BC hosts a speech by Nick Belardes

Trina Goree, Reporter

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The pitfalls of modern society spark conversation amongst Bakersfield College students. Meth, prostitution, human trafficking, and childhood homelessness were a few of the themes featured in author Nick Belardes’ speech.

The Nick Belardes “Your Place in Words: The Individual’s New Responsibility in the Southern Central Valley Through History and Writing” speech was held on April 9 in the Robert F. Kennedy lecture hall at BC’s Delano Campus. Belardes’ lecture was part of the Cultural Historical Awareness Program (CHAP) series. Students seemed to enjoy the speech despite it covering such scandalous topics.

Belardes spoke of the dark and not so underground world of Bakersfield. Belardes stated, “I wanted to write about the unsayable.”

During the speech, Belardes spoke about an infamous district attorney crime trial that happened some years ago in Bakersfield that dealt with sex, drugs, and cover-ups.

Belardes then asked, “What is our personal Iraq war in the Valley?”

Belardes responded with meth in Oildale, farming pollution, and gang activity in the San Joaquin Valley.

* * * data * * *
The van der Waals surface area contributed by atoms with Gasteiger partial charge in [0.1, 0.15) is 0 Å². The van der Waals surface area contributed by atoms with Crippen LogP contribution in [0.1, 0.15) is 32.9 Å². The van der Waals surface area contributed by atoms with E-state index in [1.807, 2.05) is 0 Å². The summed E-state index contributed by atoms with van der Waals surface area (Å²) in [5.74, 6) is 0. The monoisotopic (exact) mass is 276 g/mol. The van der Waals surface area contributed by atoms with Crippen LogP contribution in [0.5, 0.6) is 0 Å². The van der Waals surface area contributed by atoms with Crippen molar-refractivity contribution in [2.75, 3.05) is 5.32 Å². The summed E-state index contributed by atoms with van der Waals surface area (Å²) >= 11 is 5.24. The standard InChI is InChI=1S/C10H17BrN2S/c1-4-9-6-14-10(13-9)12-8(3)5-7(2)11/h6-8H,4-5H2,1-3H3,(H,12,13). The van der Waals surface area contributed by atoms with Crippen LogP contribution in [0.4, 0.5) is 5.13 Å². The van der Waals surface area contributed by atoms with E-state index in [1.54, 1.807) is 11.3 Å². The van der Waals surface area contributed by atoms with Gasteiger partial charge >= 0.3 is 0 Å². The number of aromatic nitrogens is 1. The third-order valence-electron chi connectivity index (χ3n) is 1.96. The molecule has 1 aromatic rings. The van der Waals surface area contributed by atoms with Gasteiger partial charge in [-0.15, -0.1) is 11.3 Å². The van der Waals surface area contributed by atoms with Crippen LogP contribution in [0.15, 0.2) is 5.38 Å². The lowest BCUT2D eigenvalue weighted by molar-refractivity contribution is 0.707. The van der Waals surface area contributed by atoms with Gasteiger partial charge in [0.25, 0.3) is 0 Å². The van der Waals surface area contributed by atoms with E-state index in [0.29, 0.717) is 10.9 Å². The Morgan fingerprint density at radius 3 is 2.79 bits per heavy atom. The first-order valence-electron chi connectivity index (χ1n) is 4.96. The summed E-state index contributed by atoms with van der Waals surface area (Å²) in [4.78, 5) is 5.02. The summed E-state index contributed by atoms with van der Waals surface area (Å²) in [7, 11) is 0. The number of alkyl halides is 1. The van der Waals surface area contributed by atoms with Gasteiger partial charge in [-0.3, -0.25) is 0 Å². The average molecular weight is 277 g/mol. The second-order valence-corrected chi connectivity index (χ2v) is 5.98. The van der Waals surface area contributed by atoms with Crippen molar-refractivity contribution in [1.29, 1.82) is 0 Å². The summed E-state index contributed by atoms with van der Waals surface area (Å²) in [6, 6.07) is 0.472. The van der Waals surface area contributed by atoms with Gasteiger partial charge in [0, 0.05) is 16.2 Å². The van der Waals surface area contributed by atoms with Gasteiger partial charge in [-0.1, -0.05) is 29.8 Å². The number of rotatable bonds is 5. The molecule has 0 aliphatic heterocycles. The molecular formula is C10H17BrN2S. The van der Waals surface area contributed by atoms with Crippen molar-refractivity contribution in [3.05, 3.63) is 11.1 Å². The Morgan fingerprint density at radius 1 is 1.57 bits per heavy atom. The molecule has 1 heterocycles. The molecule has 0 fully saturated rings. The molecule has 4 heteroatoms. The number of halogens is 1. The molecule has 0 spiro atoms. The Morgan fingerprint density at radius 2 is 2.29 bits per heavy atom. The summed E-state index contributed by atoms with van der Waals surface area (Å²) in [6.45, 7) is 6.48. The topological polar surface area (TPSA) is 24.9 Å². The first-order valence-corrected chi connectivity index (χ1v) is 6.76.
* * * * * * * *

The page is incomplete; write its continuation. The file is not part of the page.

Belardes also mentioned, “Most of us in impoverished communities cling to mediocrity.”

Belardes went on to discuss a story about an individual from Bakersfield that was involved with selling his body on the internet, doing porn, then disappeared somewhere in Mexico. Belardes offered the idea that the individual was a product of the corrupted elite in Bakersfield.

The speech was Belardes exposing issues that too often go unsaid and underrepresented. A common theme that was present in the speech was the ability to find your own voice.

“How do you find your voice in literature?” a BC Delano campus student asked.

Belardes responded, “Put effort into college, into your writing.” Going on to mention that he didn’t apply himself in high school. Belardes continued sharing with students to be present and aware of the world around them. Students should get outside of Delano and their usual friend group. Also being an author, Belardes encouraged students to read everything.

A last piece of advice Belardes offered was to write your opinion.

“Write your opinion even if to yourself,” said Belardes.

Belardes has also taught at BC. He understands the difficulties students face in finding their voice but urged all students to say the unsayable.

Another BC student in the audience mentioned it is one thing to say the unsayable but how do you do the undoable? Belardes responded, “inspire people by speaking, protest, brave society by saying something.”

Maria Hernandez, Delano Campus Tutoring Center tutor, enjoyed the speech and even referred to the speech as being a type of puzzle. Hernandez felt the speech took different topics and ideas that people believe typically happen in other places and connected them to the central valley.

“I felt very positive from the amount of information that was presented during the speech,” mentioned Hernandez.

Hernandez agreed when asked if the information during the Belardes speech was useful.

“It is useful because us students get exposed to topics that you don’t know happen in the central valley.”

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